Van B. Bruner, Jr., FAIA, Dies at 89

AIA NJ Photo of Van Bruner Receiving Award
Van Bruner, Jr. FAIA with the Louis Goettelmann Award in 2011 award presented to him by William Fearon, AIA: AIA New Jersey


Mr. Van Buren Bruner, Jr., 89 of Acworth, Georgia passed away peacefully on Friday, July 10, 2020.

Van resided in Kennesaw, Georgia where he lived the last two years under the watchful care of his sister and her family.  He will lay at rest in Chicago, Illinois next to his wife Lillian E. Bruner, and close to their son, Scott V. Bruner.

Van was born in Washington, D.C., to the late Van and late Flora Bruner on May 22, 1931, and spent his youth there, moving to New Jersey in 1945, where he lived with his father and late stepmother Anita D. Bruner.  The family attended the First Baptist Church of Jericho, NJ, where he accepted the Lord Jesus Christ as his Savior. An excellent track athlete, Van graduated from Woodbury High School, and earned a track scholarship to the University of Michigan, where he was a two-time All American in the high hurdles.  Van participated in Summer Olympic trials in both 1952 and 1956.  Later in life, Van was inducted into the Woodbury High School hall of fame and in 2015, he was inducted into the University of Michigan Men’s Track & Field Hall of Fame.

He met Lillian E. Bruner in Philadelphia, and the two fell in love.  They married on August 24, 1954, after Van graduated college.  Van joined the United States Air Force and the couple moved to Maine. He flew large refueler jets, rising to the rank of First Lieutenant. While living on the Air Force base, Van and Lillian were joined by Van’s mother Flora, who would be a constant member of their home until her death.

In 1957, Van left the USAF and attended Drexel Institute, studying architecture.  After graduating, he worked for the office of Vincent Kling. In 1966, the family moved from Camden, New Jersey to Haddonfield.  That same year Van and Lil adopted their son, Scott Vincent Bruner.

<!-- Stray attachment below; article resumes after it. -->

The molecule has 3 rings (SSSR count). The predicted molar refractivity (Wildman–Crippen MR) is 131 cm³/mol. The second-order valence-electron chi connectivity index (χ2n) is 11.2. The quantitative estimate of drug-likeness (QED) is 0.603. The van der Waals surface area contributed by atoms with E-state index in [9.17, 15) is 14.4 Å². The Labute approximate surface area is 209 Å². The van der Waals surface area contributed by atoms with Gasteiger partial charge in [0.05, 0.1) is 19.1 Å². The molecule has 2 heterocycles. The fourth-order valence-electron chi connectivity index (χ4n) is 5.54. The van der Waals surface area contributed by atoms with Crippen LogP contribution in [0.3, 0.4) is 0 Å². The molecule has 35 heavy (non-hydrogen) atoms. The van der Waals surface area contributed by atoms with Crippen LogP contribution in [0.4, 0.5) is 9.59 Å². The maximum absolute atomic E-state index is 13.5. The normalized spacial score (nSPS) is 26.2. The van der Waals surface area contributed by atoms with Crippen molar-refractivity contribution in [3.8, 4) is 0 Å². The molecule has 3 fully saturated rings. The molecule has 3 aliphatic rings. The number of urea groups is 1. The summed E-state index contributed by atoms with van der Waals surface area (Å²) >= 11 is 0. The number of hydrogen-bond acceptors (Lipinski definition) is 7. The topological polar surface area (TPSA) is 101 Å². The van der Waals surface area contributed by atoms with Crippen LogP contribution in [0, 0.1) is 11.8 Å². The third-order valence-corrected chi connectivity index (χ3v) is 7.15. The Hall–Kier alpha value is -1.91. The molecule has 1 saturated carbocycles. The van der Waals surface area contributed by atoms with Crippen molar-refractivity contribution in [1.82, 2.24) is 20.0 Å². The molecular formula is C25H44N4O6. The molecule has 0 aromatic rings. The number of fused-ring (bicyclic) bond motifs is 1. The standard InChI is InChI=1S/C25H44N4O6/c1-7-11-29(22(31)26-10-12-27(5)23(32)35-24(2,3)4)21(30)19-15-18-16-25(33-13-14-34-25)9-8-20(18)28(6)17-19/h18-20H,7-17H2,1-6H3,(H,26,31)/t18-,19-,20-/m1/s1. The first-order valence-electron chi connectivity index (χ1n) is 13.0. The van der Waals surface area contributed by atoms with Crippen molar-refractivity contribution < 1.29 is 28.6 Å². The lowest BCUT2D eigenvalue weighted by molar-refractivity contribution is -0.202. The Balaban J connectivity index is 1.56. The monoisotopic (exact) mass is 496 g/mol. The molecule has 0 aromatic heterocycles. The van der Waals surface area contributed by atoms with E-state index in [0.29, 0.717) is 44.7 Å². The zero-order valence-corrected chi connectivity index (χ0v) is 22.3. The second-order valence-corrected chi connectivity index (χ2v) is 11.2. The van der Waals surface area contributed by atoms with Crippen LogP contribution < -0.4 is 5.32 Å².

Van served the cause of Christ through his involvement with different ministries.  He was an Elder at the Met church in Philadelphia and a very active member of the Full Gospel Businessmen’s Fellowship.  He was also a very active member of First Baptist Church of Haddonfield, New Jersey.

Van started his own business, The Bruner Firm in 1968 while serving as Chairman of the Building Construction, Engineering Technology Department of the Spring Garden Institute of Philadelphia.  Van B. Bruner, Jr. was the second Black Vice President of the American Institute of Architects (AIA) and was a forerunner of the National Organization of Minority Architects (NOMA).  In 1975, he was awarded the Whitney Young Award for his Civil Rights actions during the 1960s and 1970s and was named a Fellow of the AIA. 

He was preceded in death by his wife, Lillian and son, Scott Vincent; his Brothers-in-Love, Eugene Almond, Jr. and Samuel Graves, Jr.; and Sisters-in Love and Brothers-in-Love, Irene and Jimmy Seals and Jeanette and John Smith.

Van leaves to cherish his memory, his Sister Paulette B. Graves, his Daughter-in-Love Mary Bruner and Granddaughter, Catherine Elana Bruner and a great many loving Nephews, Nieces, Cousins, and Friends.

A virtual memorial service is being planned by the family to be held on Saturday, August 1, 2020.

In lieu of flowers, the family would appreciate donations to be made to The Autism Community in Action (TACA)

Passage from Architect Magazine

Van B. Bruner, Jr., FAIA, an architect known for his leadership on inclusion and diversity in the field, died at the age of 89 on July 10 in Kennesaw, Ga., where he lived with family. The founder of his eponymous firm, The Bruner Firm, Bruner was the second Black architect to serve as AIA vice president, and received the Institute’s Whitney M. Young Jr. Award in 1975 in recognition of his “voice for broadening diversity in architecture and advocating for community participation in urban planning projects,” according to AIA’s description of the award.

Additional Information about His Life and Achievements